The COVID-19 pandemic reduced the overconsumption of nature’s capacity to levels from 15 years ago, but it doesn’t guarantee a permanent reversal in the trend, according to data behind the Earth Overshoot Day model. If we look at the environmental impact by country from the start of the year, only one in the Balkans isn’t already inflicting net damage.
The Global Footprint Network calculated that this year’s Earth Overshoot Day is August 22, marking the imaginary point when we exceed sustainable consumption of the Earth’s environmental resources and services. It is a large leap from 2019, when the breakeven came the earliest ever – July 29, and the best result since 2005. However, a look at the Balkans reveals only Albania has environmental credit left to spend before irreversible harm is done.
The coronavirus pandemic contributed the most to easing pressure on nature. Lockdowns and the impact on health devastated the economy, so activity slowed the most on record. But humans still spend 60% more than what is renewable, which means so much is consumed that we would need 1.6 Earths.
The effect was measured across a range of ecological benchmarks. Air and water quality significantly improved and renewable energy accelerated the expansion at the expense of coal. But experts have been warning only sustainable recovery can really prevent the destruction of the planet.
The so-called ecological footprint dropped 9.3%, a record annual pullback in at least half a century. The fall was led by the carbon component, 14.5% and forest products, 8.4%.
Only sustainable recovery can really prevent the destruction of the planet, regardless of the drop in pollution and economic activity with the onset of the coronavirus
Unfortunately, COVID-19 disrupted food supply and distribution, resulting in hunger and a rise in food waste. There was no change in the footprint in the segment.
If life everywhere was like in Qatar, the worst-ranked country, demand would have exceeded what can be renewed already on February 11. On the other side of the scale is Kyrgyzstan, with December 26 as its overshoot day. Indonesia fares best among the biggest countries: December 18.
Some official data is up to four years late, so the picture may be much worse.
In the region covered by Balkan Green Energy News, all states already had their overshoot days except for Albania. It will theoretically exhaust its credit only on October 24, presumably due to the lack of coal-fired power plants.
Slovenia again overshot its environmental capacity first in the whole Balkans. Here is the list:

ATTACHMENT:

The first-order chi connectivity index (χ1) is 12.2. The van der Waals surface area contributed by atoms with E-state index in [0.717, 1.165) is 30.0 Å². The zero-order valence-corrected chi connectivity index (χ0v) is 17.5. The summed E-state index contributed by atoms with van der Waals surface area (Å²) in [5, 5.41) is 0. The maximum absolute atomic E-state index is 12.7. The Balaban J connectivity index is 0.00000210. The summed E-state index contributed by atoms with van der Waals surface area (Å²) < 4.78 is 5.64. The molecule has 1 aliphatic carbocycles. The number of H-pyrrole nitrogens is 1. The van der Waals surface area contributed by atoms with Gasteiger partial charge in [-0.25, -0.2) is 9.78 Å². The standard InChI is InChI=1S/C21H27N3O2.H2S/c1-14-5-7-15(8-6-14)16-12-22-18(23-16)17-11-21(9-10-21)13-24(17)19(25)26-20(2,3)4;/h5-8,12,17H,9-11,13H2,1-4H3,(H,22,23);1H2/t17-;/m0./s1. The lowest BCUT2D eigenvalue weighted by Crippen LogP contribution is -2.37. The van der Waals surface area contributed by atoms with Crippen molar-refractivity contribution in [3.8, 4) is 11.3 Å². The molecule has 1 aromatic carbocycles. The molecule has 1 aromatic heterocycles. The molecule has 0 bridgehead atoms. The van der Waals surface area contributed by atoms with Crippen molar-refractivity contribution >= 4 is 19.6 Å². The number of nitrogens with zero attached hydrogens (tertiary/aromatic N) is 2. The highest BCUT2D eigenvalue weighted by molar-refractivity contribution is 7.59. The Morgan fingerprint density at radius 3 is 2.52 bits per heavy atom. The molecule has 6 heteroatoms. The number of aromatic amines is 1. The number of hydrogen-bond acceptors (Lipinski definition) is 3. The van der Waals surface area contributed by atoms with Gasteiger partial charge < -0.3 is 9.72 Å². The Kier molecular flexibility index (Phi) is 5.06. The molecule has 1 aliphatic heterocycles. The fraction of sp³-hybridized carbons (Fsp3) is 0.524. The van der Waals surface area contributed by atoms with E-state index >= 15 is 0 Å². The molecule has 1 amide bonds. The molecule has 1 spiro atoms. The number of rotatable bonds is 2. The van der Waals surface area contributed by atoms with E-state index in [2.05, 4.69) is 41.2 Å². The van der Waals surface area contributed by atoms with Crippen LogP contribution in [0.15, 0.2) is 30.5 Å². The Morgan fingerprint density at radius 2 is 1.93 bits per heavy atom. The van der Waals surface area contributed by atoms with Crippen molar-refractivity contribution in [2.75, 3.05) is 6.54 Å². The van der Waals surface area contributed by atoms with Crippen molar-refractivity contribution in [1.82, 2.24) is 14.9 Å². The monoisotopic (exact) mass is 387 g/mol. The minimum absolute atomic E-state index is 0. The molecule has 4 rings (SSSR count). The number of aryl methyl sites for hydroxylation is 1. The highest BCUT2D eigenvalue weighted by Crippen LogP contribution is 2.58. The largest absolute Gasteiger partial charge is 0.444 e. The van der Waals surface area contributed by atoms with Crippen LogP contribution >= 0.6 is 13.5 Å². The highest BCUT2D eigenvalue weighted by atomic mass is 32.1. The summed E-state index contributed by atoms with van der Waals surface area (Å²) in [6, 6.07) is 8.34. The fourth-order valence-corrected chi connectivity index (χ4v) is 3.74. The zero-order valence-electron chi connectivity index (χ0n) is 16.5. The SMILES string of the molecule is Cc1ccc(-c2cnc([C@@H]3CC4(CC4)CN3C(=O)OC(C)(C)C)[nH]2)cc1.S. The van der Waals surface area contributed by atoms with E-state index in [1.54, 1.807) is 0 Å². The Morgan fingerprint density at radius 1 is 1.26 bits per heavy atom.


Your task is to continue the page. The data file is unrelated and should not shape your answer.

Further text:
- April 26 – Slovenia
- May 19 – Greece
- May 31 – Croatia
- June 8 – Cyprus
- June 10 – Bosnia and Herzegovina
- June 12 – Montenegro
- June 22 – Bulgaria
- June 26 – Turkey
- July 11 – Romania
- July 18 – Serbia
- July 22 – North Macedonia
- October 24 – Albania
The Global Footprint Network is promoting a campaign to reduce the footprint and delay the point in time when our lifestyle becomes unsustainable, if we observe it on a year-by-year basis. The battlecry is #MoveTheDate. What can individuals do?
Carbon has a stunning 57% share in the footprint. Halving the item would put Earth Overshoot Day more than three months later.
City dwellers can help by pressuring their representatives to introduce measures to reduce the effect. There is a lot that decision makers can do to ease the burden and make it easier to live a more environmentally friendly life.
Personal mobility accounts for 17% of the carbon footprint, so cycling and public transportation can go a long way in easing the pressure
At the same time, citizens would need to consider biking to work and opt for pedalling at least for shorter everyday distances. Personal mobility accounts for 17% of the carbon footprint and public transportation systems have a huge role in lowering the impact.
You can buy local and organic food and be rational about volumes. Namely, the rate of food waste is as high as 50%, in the case of fruit and vegetables. Eating less meat helps. China’s government targets cutting its consumption by half in the next ten years.
The emancipation of women and girls and stepping up family planning efforts ease the population boom and reduce the stress imposed on the planet. Needless to say, reforestation is one of the best ways to counter the decadence. Authorities and individuals have no reason not to get involved.